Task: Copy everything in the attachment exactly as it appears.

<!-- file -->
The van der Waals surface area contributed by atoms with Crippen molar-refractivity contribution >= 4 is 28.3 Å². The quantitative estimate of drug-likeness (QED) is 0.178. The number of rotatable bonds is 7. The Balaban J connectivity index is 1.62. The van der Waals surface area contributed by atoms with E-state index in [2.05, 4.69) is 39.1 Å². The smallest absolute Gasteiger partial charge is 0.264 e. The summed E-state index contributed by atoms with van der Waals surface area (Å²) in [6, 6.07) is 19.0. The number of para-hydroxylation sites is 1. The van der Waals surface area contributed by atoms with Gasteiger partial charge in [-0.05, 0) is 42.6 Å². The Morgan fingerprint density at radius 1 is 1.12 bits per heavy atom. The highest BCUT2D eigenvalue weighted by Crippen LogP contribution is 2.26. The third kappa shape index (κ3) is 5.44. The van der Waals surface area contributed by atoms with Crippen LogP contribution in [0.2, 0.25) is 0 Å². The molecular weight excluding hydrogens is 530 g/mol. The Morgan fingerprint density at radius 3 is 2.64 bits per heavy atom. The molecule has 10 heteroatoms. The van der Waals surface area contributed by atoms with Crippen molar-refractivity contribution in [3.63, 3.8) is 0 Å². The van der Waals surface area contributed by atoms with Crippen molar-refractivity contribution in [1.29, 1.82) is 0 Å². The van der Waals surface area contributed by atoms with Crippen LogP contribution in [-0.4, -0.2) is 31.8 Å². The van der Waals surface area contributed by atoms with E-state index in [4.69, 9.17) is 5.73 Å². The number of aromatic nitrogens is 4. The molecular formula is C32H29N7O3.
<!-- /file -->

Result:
The van der Waals surface area contributed by atoms with Crippen molar-refractivity contribution >= 4 is 28.3 Å². The quantitative estimate of drug-likeness (QED) is 0.178. The number of rotatable bonds is 7. The Balaban J connectivity index is 1.62. The van der Waals surface area contributed by atoms with E-state index in [2.05, 4.69) is 39.1 Å². The smallest absolute Gasteiger partial charge is 0.264 e. The summed E-state index contributed by atoms with van der Waals surface area (Å²) in [6, 6.07) is 19.0. The number of para-hydroxylation sites is 1. The van der Waals surface area contributed by atoms with Gasteiger partial charge in [-0.05, 0) is 42.6 Å². The Morgan fingerprint density at radius 1 is 1.12 bits per heavy atom. The highest BCUT2D eigenvalue weighted by Crippen LogP contribution is 2.26. The third kappa shape index (κ3) is 5.44. The van der Waals surface area contributed by atoms with Crippen LogP contribution in [0.2, 0.25) is 0 Å². The molecular weight excluding hydrogens is 530 g/mol. The Morgan fingerprint density at radius 3 is 2.64 bits per heavy atom. The molecule has 10 heteroatoms. The van der Waals surface area contributed by atoms with Crippen molar-refractivity contribution in [3.63, 3.8) is 0 Å². The van der Waals surface area contributed by atoms with Crippen molar-refractivity contribution in [1.29, 1.82) is 0 Å². The van der Waals surface area contributed by atoms with Crippen LogP contribution in [-0.4, -0.2) is 31.8 Å². The van der Waals surface area contributed by atoms with E-state index in [4.69, 9.17) is 5.73 Å². The number of aromatic nitrogens is 4. The molecular formula is C32H29N7O3.